Despite numerous animal and in vitro studies reporting a role for garlic in cancer reduction, the human evidence is lacking. Therefore no health claims regarding garlic and cancer can be made, state the Korean researchers.
These conclusions were based on use of the US Food and Drug Administration's system for the scientific evaluation of health claims. Ji Yeon Kim and Oran Kwon from the Korea Food and Drug Administration and Ewha Women's University, respectively, report their findings in the new issue of the American Journal of Clinical Nutrition.
In an accompanying editorial, Richard Rivlin from Weill Cornell Medical College in New York says that the findings should “serve as a stimulus to extend and broaden the interventional approaches to risk reduction by the use of garlic in susceptible populations, and eventually in the general public”.
Health claims is a massive subject across the world, but particularly in Europe, as the Commission moves to make sure that any claim can be substantiated by scientific studies.
Under the health claims regulation, companies that want to make a claim about what a product can do must have it supported by science. The European Food Safety Authority is evaluating thousands of dossiers before a final decision for an approved list is taken in 2010.
Garlic supplements are worth more than $100m (€79.5m) in the US and are also one of the biggest sellers in the UK market.
Kim and Kwon searched the literature using Medline and Embase and found 19 human studies that met the inclusion criteria. Studies in both English and Korean were considered.
They concluded that no “credible evidence” exists to support a potential protective role for garlic and various forms of cancer, inclusing breast, gastric, lung, or endometrial cancer.
A small but limited amount of evidence was found to support a relation between garlic and reduced risks of prostate, colon, oral, oesophageal, larynx, kidney, and ovary cancers, they added.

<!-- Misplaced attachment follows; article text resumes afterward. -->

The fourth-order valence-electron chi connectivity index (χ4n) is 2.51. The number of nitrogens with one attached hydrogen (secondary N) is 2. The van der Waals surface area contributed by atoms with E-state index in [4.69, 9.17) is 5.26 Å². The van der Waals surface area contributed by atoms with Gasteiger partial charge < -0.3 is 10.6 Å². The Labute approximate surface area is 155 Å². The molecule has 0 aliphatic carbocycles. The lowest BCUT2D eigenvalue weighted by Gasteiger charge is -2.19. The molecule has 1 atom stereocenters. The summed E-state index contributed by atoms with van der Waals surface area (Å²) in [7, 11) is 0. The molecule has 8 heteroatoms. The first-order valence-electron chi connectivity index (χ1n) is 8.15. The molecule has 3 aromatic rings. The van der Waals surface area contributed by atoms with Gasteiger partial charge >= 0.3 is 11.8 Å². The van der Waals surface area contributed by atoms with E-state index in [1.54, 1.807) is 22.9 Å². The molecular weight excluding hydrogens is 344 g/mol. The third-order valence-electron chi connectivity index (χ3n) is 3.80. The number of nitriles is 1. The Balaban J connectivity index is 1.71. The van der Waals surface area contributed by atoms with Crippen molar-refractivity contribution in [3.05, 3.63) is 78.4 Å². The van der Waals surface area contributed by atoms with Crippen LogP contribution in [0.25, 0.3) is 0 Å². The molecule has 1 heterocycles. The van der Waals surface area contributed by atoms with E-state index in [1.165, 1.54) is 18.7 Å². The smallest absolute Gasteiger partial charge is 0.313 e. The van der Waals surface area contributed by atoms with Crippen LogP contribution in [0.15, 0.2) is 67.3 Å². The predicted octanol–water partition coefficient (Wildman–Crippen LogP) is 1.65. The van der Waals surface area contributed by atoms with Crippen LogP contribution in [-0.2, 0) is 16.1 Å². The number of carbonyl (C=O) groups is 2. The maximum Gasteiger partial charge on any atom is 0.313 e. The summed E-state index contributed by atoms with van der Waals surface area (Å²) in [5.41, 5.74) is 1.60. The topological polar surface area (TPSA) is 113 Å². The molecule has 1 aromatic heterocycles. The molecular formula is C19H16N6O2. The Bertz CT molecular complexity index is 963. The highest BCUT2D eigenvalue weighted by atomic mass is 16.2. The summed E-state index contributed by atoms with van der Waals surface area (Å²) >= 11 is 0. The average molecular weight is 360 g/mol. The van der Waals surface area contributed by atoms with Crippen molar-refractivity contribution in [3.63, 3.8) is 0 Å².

“The number of […] trials that are considered scientifically sound in this analysis is remarkably few, and the number of subjects involved is generally small,” said Rivlin. “Thus, the very strict criteria required to make a health claim may not be met by the limited number of studies conducted to date that are currently available.”
Counting chickens before they hatch
Garlic’s role as a potential cancer-preventing agent has already sparked controversy. At the start of 2008, the British Advertising Standards' Agency (ASA) investigated a complaint from the Health Food Manufacturer's Association against Simply Supplements. The company’s adverts reportedly claimed that garlic supplements have a plethora of benefits including inhibiting cancer cell growth.
Following the ASA’s probe, which concluded that the claims had not been substantiated and the advert was therefore misleading, Simply Supplements said it would remove the advert and not use it again.
Source: American Journal of Clinical Nutrition January 2009, Volume 89, Number 1, Pages 257-264, doi:10.3945/ajcn.2008.26142"Garlic intake and cancer risk: an analysis using the Food and Drug Administration's evidence-based review system for the scientific evaluation of health claims"Authors: J.Y. Kim, O. Kwon
Editorial: American Journal of Clinical Nutrition January 2009, Volume 89, Number 1, Pages 17-18, doi:10.3945/ajcn.2008.27181"Can garlic reduce risk of cancer?"Authors: R.S. Rivlin